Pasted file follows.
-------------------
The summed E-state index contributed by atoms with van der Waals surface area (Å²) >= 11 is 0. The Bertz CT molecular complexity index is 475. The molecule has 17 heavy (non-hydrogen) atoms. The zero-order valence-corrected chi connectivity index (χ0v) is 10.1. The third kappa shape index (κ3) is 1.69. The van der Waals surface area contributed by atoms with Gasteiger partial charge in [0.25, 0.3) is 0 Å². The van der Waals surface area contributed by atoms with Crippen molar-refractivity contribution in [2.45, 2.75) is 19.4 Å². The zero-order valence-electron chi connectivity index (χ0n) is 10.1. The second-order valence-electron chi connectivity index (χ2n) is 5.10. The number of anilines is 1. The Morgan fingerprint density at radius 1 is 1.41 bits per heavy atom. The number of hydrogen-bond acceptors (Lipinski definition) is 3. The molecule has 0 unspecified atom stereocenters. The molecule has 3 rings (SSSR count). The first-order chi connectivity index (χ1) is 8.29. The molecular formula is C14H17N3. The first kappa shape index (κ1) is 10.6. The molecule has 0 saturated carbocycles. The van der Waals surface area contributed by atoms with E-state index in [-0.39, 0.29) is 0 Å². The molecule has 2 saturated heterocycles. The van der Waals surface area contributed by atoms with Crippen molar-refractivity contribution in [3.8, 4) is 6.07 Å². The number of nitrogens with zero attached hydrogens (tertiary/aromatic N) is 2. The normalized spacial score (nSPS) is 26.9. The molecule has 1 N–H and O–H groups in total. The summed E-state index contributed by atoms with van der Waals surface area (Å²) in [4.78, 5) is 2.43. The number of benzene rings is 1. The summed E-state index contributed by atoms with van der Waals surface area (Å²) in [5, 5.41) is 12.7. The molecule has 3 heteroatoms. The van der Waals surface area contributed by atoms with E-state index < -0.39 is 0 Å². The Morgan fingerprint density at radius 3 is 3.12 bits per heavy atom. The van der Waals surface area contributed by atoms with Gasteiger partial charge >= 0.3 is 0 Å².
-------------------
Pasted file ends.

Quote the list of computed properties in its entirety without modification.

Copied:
The summed E-state index contributed by atoms with van der Waals surface area (Å²) >= 11 is 0. The Bertz CT molecular complexity index is 475. The molecule has 17 heavy (non-hydrogen) atoms. The zero-order valence-corrected chi connectivity index (χ0v) is 10.1. The third kappa shape index (κ3) is 1.69. The van der Waals surface area contributed by atoms with Gasteiger partial charge in [0.25, 0.3) is 0 Å². The van der Waals surface area contributed by atoms with Crippen molar-refractivity contribution in [2.45, 2.75) is 19.4 Å². The zero-order valence-electron chi connectivity index (χ0n) is 10.1. The second-order valence-electron chi connectivity index (χ2n) is 5.10. The number of anilines is 1. The Morgan fingerprint density at radius 1 is 1.41 bits per heavy atom. The number of hydrogen-bond acceptors (Lipinski definition) is 3. The molecule has 0 unspecified atom stereocenters. The molecule has 3 rings (SSSR count). The first-order chi connectivity index (χ1) is 8.29. The molecular formula is C14H17N3. The first kappa shape index (κ1) is 10.6. The molecule has 0 saturated carbocycles. The van der Waals surface area contributed by atoms with E-state index in [-0.39, 0.29) is 0 Å². The molecule has 2 saturated heterocycles. The van der Waals surface area contributed by atoms with Crippen molar-refractivity contribution in [3.8, 4) is 6.07 Å². The number of nitrogens with zero attached hydrogens (tertiary/aromatic N) is 2. The normalized spacial score (nSPS) is 26.9. The molecule has 1 N–H and O–H groups in total. The summed E-state index contributed by atoms with van der Waals surface area (Å²) in [4.78, 5) is 2.43. The number of benzene rings is 1. The summed E-state index contributed by atoms with van der Waals surface area (Å²) in [5, 5.41) is 12.7. The molecule has 3 heteroatoms. The van der Waals surface area contributed by atoms with E-state index < -0.39 is 0 Å². The Morgan fingerprint density at radius 3 is 3.12 bits per heavy atom. The van der Waals surface area contributed by atoms with Gasteiger partial charge >= 0.3 is 0 Å².